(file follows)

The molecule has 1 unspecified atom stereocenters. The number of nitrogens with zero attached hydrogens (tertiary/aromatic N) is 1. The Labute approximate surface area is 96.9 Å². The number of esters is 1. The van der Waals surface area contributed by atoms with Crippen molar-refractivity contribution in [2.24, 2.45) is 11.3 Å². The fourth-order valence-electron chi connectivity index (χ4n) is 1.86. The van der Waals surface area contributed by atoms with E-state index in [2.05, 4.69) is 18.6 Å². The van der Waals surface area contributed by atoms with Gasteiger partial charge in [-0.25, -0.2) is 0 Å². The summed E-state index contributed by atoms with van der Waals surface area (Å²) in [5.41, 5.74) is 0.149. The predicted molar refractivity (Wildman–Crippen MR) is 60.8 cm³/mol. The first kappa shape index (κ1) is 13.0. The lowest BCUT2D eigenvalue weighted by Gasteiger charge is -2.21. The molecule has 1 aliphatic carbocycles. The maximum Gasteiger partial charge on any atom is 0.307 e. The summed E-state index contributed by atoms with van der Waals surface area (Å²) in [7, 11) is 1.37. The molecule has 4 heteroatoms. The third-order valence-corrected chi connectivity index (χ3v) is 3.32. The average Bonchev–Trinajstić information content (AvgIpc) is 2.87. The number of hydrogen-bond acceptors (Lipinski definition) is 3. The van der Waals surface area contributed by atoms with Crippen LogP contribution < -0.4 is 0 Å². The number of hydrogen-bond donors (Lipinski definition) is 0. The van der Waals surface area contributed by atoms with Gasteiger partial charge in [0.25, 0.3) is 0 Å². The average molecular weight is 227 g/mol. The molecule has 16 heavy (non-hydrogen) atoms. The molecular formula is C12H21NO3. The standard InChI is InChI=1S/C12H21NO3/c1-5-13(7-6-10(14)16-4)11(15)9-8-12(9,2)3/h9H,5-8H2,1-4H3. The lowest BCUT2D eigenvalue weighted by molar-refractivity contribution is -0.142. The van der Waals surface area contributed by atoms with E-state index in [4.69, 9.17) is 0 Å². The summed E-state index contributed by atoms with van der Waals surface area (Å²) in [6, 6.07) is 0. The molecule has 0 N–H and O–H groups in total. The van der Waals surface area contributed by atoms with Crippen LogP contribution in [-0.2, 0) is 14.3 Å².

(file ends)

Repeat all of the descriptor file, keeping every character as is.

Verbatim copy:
The molecule has 1 unspecified atom stereocenters. The number of nitrogens with zero attached hydrogens (tertiary/aromatic N) is 1. The Labute approximate surface area is 96.9 Å². The number of esters is 1. The van der Waals surface area contributed by atoms with Crippen molar-refractivity contribution in [2.24, 2.45) is 11.3 Å². The fourth-order valence-electron chi connectivity index (χ4n) is 1.86. The van der Waals surface area contributed by atoms with E-state index in [2.05, 4.69) is 18.6 Å². The van der Waals surface area contributed by atoms with Gasteiger partial charge in [-0.25, -0.2) is 0 Å². The summed E-state index contributed by atoms with van der Waals surface area (Å²) in [5.41, 5.74) is 0.149. The predicted molar refractivity (Wildman–Crippen MR) is 60.8 cm³/mol. The first kappa shape index (κ1) is 13.0. The lowest BCUT2D eigenvalue weighted by Gasteiger charge is -2.21. The molecule has 1 aliphatic carbocycles. The maximum Gasteiger partial charge on any atom is 0.307 e. The summed E-state index contributed by atoms with van der Waals surface area (Å²) in [7, 11) is 1.37. The molecule has 4 heteroatoms. The third-order valence-corrected chi connectivity index (χ3v) is 3.32. The average Bonchev–Trinajstić information content (AvgIpc) is 2.87. The number of hydrogen-bond acceptors (Lipinski definition) is 3. The van der Waals surface area contributed by atoms with Crippen LogP contribution < -0.4 is 0 Å². The number of hydrogen-bond donors (Lipinski definition) is 0. The van der Waals surface area contributed by atoms with Gasteiger partial charge in [0.25, 0.3) is 0 Å². The average molecular weight is 227 g/mol. The molecule has 16 heavy (non-hydrogen) atoms. The molecular formula is C12H21NO3. The standard InChI is InChI=1S/C12H21NO3/c1-5-13(7-6-10(14)16-4)11(15)9-8-12(9,2)3/h9H,5-8H2,1-4H3. The lowest BCUT2D eigenvalue weighted by molar-refractivity contribution is -0.142. The van der Waals surface area contributed by atoms with E-state index in [4.69, 9.17) is 0 Å². The summed E-state index contributed by atoms with van der Waals surface area (Å²) in [6, 6.07) is 0. The molecule has 0 N–H and O–H groups in total. The van der Waals surface area contributed by atoms with Crippen LogP contribution in [-0.2, 0) is 14.3 Å².